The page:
A team of researchers from the Medical University of South Carolina and elsewhere has found a better way to purify liver cells made from induced pluripotent stem cells.
Stem cell scientists discover genetic switch to increase supply of stem cells from cord blood
International stem cell scientists, co-led in Canada by Dr. John Dick and in the Netherlands by Dr.
Stem cells from diabetic patients coaxed to become insulin-secreting cells
Signaling a potential new approach to treating diabetes, researchers at Washington University School of Medicine in St.

Related Stem Cells Reading:

Stem Cell Therapy: A Rising Tide: How Stem Cells Are Disrupting Medicine and Transforming Lives
by Neil H Riordan (Author)

Stem cells are the repair cells of your body.  When there aren’t enough of them, or they aren’t working properly, chronic diseases can manifest and persist. From industry leaders, sport stars, and Hollywood icons to thousands of everyday, ordinary people, stem cell therapy has helped when standard medicine failed. Many of them had lost hope. These are their stories.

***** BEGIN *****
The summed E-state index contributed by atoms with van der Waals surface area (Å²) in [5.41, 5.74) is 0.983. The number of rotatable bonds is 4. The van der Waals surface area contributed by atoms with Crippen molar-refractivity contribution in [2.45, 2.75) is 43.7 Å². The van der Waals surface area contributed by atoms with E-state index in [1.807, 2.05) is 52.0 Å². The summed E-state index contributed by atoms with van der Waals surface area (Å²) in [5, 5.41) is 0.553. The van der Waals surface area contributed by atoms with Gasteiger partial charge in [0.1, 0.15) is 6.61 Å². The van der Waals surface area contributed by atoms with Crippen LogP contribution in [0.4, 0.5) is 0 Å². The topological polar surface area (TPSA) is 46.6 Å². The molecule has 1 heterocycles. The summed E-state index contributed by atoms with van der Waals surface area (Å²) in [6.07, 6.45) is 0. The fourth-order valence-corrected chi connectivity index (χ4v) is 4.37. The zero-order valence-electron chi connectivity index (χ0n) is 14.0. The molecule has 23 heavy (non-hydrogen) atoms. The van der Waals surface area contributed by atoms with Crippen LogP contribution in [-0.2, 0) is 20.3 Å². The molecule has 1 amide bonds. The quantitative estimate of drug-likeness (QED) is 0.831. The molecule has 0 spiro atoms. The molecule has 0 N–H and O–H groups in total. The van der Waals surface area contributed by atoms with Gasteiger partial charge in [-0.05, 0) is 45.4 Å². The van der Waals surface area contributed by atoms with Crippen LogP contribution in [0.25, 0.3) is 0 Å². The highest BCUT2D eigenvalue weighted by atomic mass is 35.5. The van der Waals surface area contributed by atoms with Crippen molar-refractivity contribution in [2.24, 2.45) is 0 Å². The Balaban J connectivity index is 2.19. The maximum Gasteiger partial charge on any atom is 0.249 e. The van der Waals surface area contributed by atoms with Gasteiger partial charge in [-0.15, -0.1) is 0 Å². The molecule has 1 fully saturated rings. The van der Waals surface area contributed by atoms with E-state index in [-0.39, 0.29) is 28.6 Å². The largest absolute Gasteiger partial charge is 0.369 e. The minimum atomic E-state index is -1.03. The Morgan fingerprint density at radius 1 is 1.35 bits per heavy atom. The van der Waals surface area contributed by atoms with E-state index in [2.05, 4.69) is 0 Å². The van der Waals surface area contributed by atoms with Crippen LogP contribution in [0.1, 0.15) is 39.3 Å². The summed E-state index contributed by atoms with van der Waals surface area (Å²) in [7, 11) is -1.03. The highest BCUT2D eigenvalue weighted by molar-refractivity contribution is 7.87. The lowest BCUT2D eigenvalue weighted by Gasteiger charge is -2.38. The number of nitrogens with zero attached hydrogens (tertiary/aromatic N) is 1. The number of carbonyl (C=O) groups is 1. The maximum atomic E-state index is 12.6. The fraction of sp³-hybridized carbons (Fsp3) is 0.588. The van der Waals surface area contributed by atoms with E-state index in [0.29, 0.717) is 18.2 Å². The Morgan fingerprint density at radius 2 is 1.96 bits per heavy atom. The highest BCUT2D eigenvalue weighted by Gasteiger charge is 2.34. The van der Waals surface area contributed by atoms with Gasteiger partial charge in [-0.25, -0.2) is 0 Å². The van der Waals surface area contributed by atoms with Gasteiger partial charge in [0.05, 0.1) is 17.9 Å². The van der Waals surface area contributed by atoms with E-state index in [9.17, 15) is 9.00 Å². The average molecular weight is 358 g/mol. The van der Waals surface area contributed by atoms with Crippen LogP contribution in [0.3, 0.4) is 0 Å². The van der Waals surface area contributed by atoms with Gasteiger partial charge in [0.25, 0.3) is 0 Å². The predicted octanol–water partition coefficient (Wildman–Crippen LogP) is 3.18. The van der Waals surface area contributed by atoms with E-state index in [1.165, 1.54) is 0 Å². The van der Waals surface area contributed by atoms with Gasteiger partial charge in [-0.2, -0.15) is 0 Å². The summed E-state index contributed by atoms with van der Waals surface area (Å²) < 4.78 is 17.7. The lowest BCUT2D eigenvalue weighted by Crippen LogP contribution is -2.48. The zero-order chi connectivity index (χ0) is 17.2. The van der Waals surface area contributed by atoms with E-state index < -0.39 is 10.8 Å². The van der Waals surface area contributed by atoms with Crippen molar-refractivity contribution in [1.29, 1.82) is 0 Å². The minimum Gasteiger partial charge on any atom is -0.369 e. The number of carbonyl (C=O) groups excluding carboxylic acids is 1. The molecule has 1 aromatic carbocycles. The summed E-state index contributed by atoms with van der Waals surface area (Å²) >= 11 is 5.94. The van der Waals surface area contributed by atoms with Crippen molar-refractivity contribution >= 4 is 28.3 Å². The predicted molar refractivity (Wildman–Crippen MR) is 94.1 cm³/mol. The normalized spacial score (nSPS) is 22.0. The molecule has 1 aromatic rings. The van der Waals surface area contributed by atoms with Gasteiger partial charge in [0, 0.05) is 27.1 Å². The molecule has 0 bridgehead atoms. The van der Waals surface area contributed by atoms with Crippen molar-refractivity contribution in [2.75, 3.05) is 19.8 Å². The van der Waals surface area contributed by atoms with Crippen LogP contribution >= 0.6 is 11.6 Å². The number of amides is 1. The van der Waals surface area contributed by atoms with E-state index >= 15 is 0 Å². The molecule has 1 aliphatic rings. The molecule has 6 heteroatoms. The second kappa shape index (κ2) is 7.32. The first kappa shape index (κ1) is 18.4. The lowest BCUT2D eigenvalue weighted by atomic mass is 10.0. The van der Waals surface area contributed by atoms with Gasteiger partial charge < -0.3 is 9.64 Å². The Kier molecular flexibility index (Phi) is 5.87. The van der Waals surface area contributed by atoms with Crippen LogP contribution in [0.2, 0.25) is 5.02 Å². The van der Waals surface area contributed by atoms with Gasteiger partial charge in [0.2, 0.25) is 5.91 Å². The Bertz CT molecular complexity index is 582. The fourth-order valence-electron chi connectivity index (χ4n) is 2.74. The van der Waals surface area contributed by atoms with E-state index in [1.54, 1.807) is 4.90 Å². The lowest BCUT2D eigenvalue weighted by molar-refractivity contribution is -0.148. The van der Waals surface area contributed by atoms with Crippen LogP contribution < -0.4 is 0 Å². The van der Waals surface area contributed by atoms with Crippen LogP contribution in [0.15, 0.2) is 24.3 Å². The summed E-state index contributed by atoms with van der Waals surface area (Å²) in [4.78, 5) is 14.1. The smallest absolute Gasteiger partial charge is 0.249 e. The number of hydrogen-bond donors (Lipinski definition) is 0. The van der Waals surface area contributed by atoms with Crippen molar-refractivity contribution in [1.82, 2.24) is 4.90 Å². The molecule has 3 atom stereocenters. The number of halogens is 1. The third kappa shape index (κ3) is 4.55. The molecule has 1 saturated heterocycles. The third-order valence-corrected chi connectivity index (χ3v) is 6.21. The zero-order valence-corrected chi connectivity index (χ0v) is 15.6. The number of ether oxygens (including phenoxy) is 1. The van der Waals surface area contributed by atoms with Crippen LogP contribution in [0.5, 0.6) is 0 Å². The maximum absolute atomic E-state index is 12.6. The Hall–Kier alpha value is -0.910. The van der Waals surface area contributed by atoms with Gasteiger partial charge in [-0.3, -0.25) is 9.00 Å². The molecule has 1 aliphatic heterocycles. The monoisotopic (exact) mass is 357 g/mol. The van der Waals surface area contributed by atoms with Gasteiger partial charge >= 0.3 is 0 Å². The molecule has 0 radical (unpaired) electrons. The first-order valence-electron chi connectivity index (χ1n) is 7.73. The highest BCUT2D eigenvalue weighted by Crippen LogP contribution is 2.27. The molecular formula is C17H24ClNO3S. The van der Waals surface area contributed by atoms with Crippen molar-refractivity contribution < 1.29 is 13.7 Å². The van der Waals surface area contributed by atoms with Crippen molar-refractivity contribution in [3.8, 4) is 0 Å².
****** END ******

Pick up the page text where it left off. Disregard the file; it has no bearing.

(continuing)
Neil H Riordan, author of MSC: Clinical Evidence Leading Medicine’s Next Frontier, the definitive textbook on clinical stem cell therapy, brings you an easy-to-read book about how and why stem cells work,... View Details


Stem Cells: Promise and Reality
by Lygia V Pereira (Author)

Stem Cells: Promises and Reality will tell you everything you have always wanted to know about stem cells, but could not understand the field from elsewhere. Stem cells are the great therapeutic promise of the century, and this evolving field of research and medicine brings with it many legal, ethical and psychological issues that must be discussed by society as a whole. Written so as to be accessible to general readers as well as specialists, this book explains what stem cells are, and the different aspects of stem cell research and applications. The book will enable the reader to understand... View Details


Stem Cells: An Insider's Guide
by Paul Knoepfler (Author)

Stem Cells: An Insider's Guide is an exciting new book that takes readers inside the world of stem cells guided by international stem cell expert, Dr. Paul Knoepfler. Stem cells are catalyzing a revolution in medicine. The book also tackles the exciting and hotly debated area of stem cell treatments that are capturing the public's imagination. In the future they may also transform how we age and reproduce. However, there are serious risks and ethical challenges, too. The author's goal with this insider's guide is to give readers the information needed to distinguish between the... View Details


Stem Cell Revolution: Discover 26 Disruptive Technological Advances to Stem Cell Activation
by Joseph Christiano (Author)